Preparing For Your Telephone & Skype Interview
When your are preparing for a telephone interview with a potential a company, first do your research, make sure you have read the job description, visited the company website, that you have a good understanding of what they do, their values, where they are heading and even who their competitors are, this will massively increase your chances of success because it makes you look proactive and interested in the role. Make sure you check the location for feasibility so that you don't waste your or the companies time.
Find out beforehand if you are to call the employer or if they are going to call you. It sounds obvious, but you’ll be glad you checked.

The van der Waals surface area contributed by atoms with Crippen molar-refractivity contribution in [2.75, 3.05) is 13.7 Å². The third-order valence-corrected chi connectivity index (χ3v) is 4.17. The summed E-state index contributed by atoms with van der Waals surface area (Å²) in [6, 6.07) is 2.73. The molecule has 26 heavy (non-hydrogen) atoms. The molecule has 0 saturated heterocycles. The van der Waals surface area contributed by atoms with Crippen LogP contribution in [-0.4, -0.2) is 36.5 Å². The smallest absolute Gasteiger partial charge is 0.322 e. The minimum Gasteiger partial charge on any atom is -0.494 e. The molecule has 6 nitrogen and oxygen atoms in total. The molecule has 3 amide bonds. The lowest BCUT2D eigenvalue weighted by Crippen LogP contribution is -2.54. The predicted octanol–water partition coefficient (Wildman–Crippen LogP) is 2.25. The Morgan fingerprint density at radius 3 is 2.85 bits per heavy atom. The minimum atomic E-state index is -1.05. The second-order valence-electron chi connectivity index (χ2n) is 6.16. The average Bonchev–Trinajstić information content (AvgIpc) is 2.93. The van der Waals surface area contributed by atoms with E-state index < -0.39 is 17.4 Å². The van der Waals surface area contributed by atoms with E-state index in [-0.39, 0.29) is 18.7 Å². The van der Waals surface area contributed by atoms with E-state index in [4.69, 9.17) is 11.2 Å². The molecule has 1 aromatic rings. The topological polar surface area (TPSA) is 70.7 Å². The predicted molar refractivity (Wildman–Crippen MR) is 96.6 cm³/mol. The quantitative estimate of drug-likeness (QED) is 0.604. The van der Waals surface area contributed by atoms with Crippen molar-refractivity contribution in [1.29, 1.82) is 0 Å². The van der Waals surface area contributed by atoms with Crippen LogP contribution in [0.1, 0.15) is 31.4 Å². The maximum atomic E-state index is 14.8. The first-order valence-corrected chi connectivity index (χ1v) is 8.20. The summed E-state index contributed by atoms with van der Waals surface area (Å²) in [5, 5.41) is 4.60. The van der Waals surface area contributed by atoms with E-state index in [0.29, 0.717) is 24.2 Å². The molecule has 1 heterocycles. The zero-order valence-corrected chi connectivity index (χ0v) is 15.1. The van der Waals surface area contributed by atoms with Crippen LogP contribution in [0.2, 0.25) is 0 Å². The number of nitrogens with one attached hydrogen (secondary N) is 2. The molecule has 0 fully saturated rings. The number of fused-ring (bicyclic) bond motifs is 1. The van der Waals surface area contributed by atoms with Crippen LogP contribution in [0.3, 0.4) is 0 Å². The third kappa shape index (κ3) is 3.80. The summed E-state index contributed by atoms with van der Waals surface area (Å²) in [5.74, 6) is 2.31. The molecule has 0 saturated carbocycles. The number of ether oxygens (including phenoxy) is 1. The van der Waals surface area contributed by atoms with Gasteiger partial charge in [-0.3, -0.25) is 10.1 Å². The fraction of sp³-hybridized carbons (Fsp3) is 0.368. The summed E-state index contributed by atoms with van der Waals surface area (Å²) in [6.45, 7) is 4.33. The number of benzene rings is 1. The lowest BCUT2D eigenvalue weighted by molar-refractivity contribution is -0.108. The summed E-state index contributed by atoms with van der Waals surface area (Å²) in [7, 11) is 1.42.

If you are calling the company, always think about how you start the call, lines such as 'Hi, My name is... I had a missed call from... earlier on today/yesterday etc. Is it possible to speak to them now?' in order to sound professional and give a great first impression.
1. Understand Why You’re Being Asked To Do A Telephone Interview
Telephone interviews are a really useful stage for many graduate employers. This will be more informal than a face to face interview and as such the employer is looking to get a rounded sense of who you are, what experience you have and what you can offer them. You should focus on conveying your enthusiasm and interest in the role and in their company. If you aren’t applying for a role where phone skills are key, then it’s unlikely you will be heavily penalized for sounding nervous or not having a polished phone voice! It’s perfectly normal to be nervous and this is something your interviewer will be expecting. Try to remember your interviewer is there to do their job, not to judge you personally.